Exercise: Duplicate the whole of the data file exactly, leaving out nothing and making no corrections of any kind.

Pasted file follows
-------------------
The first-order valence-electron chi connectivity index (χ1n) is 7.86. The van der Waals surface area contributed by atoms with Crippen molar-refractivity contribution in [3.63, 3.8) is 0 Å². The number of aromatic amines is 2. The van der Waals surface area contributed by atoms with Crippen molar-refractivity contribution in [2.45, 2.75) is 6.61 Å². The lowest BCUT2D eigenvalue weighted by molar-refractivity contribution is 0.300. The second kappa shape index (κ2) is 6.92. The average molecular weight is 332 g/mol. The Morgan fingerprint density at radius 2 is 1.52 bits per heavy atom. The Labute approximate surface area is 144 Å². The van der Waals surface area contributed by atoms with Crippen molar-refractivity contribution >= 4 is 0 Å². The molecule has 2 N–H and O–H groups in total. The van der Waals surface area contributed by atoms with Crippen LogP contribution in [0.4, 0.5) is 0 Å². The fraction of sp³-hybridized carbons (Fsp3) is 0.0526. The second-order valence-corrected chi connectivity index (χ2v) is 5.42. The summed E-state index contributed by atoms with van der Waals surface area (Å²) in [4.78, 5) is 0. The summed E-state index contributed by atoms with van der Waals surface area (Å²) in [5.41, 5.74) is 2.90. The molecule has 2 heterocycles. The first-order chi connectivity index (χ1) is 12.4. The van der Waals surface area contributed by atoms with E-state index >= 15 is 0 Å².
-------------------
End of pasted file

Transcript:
The first-order valence-electron chi connectivity index (χ1n) is 7.86. The van der Waals surface area contributed by atoms with Crippen molar-refractivity contribution in [3.63, 3.8) is 0 Å². The number of aromatic amines is 2. The van der Waals surface area contributed by atoms with Crippen molar-refractivity contribution in [2.45, 2.75) is 6.61 Å². The lowest BCUT2D eigenvalue weighted by molar-refractivity contribution is 0.300. The second kappa shape index (κ2) is 6.92. The average molecular weight is 332 g/mol. The Morgan fingerprint density at radius 2 is 1.52 bits per heavy atom. The Labute approximate surface area is 144 Å². The van der Waals surface area contributed by atoms with Crippen molar-refractivity contribution >= 4 is 0 Å². The molecule has 2 N–H and O–H groups in total. The van der Waals surface area contributed by atoms with Crippen LogP contribution in [0.4, 0.5) is 0 Å². The fraction of sp³-hybridized carbons (Fsp3) is 0.0526. The second-order valence-corrected chi connectivity index (χ2v) is 5.42. The summed E-state index contributed by atoms with van der Waals surface area (Å²) in [4.78, 5) is 0. The summed E-state index contributed by atoms with van der Waals surface area (Å²) in [5.41, 5.74) is 2.90. The molecule has 2 heterocycles. The first-order chi connectivity index (χ1) is 12.4. The van der Waals surface area contributed by atoms with E-state index >= 15 is 0 Å².